Accordingly, it is an object of the present invention to produce masks for integrated circuit manufacture which are corrected for the proximity effect.

It is also an object of the present invention to provide a method for producing integrated circuit masks which are particularly useful for extending photolithographic methods of chip production into the submicron range.

It is a still further object of the present invention to provide an easily implemented procedure usable on commercially available mask design equipment which can produce corrected patterns without redesign of the overall chip mask, that is, without redesign of the base patterns.

It is also an object of the present invention to correct for the proximity effect on the mask level by introducing adjustable windage corrections so that isolated features are not undersized.

It is yet another object of the present invention to perform an automatic windage correction by means of generic manipulation of the masks via their internal machine representations prior to generation of computer tapes from which the masks themselves are generated.

It is a still further object of the present invention to generally enhance lithographic applications, including those carried out by x-ray and electron beam exposure.

Lastly, but not limited hereto, it is an object of the present invention to provide an iterative procedure for proximity effect correction.

DESCRIPTION OF THE DRAWINGS

The subject matter which is regarded as the invention is particularly pointed out and distinctly claimed in the concluding portion of the specification. The invention, however, both as to organization and method of practice, together with further objects and advantages thereof, may best be understood by reference to the following description taken in connection with the accompanying drawings in which:

FIG. 1 is a graph illustrating the standard lithographic transfer function indicating the variation of resolved space size as a function of mask space size;

FIGS. 2a-2g illustrate various stages in the algebraic/geometric manipulation of a sample base pattern in accordance with a preferred embodiment of the present invention;

FIGS. 3a-3d illustrate an alternate implementation of the present invention;

FIG. 4 illustrates the application of a single iteration of the present invention to a more complicated base pattern;

FIG. 5 is similar to FIG. 4 but more particularly illustrates the effects of a four step iterative procedure in accordance with the present invention;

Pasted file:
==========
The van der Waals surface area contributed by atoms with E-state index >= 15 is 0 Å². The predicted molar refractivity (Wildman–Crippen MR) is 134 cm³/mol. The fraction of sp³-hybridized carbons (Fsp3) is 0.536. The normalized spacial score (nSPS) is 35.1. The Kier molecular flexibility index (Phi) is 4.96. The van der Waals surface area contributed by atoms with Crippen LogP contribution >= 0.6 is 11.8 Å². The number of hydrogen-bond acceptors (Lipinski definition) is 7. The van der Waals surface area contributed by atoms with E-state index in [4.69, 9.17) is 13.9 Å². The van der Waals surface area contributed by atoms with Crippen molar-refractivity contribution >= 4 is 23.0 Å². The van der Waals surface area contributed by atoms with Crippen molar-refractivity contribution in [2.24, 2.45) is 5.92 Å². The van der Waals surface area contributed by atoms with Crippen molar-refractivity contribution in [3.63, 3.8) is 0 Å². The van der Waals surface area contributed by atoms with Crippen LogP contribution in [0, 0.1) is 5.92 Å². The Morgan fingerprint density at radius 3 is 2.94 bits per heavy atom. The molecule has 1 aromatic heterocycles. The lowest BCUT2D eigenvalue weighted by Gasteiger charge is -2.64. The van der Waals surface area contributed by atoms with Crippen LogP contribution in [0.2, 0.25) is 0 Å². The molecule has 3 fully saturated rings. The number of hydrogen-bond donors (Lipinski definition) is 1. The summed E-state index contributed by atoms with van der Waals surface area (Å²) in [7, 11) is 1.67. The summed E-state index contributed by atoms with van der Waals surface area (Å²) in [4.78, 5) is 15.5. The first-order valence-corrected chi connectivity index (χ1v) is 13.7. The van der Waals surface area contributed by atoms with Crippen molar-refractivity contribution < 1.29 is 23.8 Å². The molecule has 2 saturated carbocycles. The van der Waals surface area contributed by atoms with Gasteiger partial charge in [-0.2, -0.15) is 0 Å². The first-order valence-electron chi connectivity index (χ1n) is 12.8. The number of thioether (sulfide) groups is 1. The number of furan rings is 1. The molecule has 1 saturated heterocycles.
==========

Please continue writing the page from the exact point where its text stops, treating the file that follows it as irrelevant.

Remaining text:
FIG. 6 is a graph similar to FIG. 1 but more particularly illustrating the transfer function for the selective windage situation described by the present invention.

DETAILED DESCRIPTION OF THE INVENTION

As indicated above, FIG. 1 is a graph of the transfer function for the standard lithographic process which uses a mask which is not corrected for the proximity effect. In particular, the graph is a plot of resolved space size as a function of the mask space size. The graph shown is for a process which is tuned to resolve 0.8 micron spaces. It is possible also to tune the exposure so as to resolve smaller or larger feature sizes. In such cases, different transfer functions result. However, it is seen that a mask feature size of approximately twice that value, namely 1.5 microns, is not resolved into a feature size of 1.5 microns, but rather is resolved to a feature size which is greater, namely approximately 1.7 microns. It is also seen that as mask space size increases up to approximately 2.5 microns, there is a deviation from the ideal resolved space size of approximately 0.4 microns. The ideal is indicated by the dashed line in the figure. Actual resolved space size is indicated by the solid curved line and its associated data values indicated by filled in circular dots. It is particularly noted that the deviation illustrated in FIG. 1 is such that the solid line always lies above the ideal line, thus indicating that isolated features tend to have smaller actual resolved sizes because the spaces between such features is greater. It is to be borne in mind that the references in FIG. 1 are to spaces between features and not to the features themselves. It should also be seen that the advantages of the present invention may be appreciated by a comparison of FIG. 1 with FIG. 6 which is more particularly discussed and described below.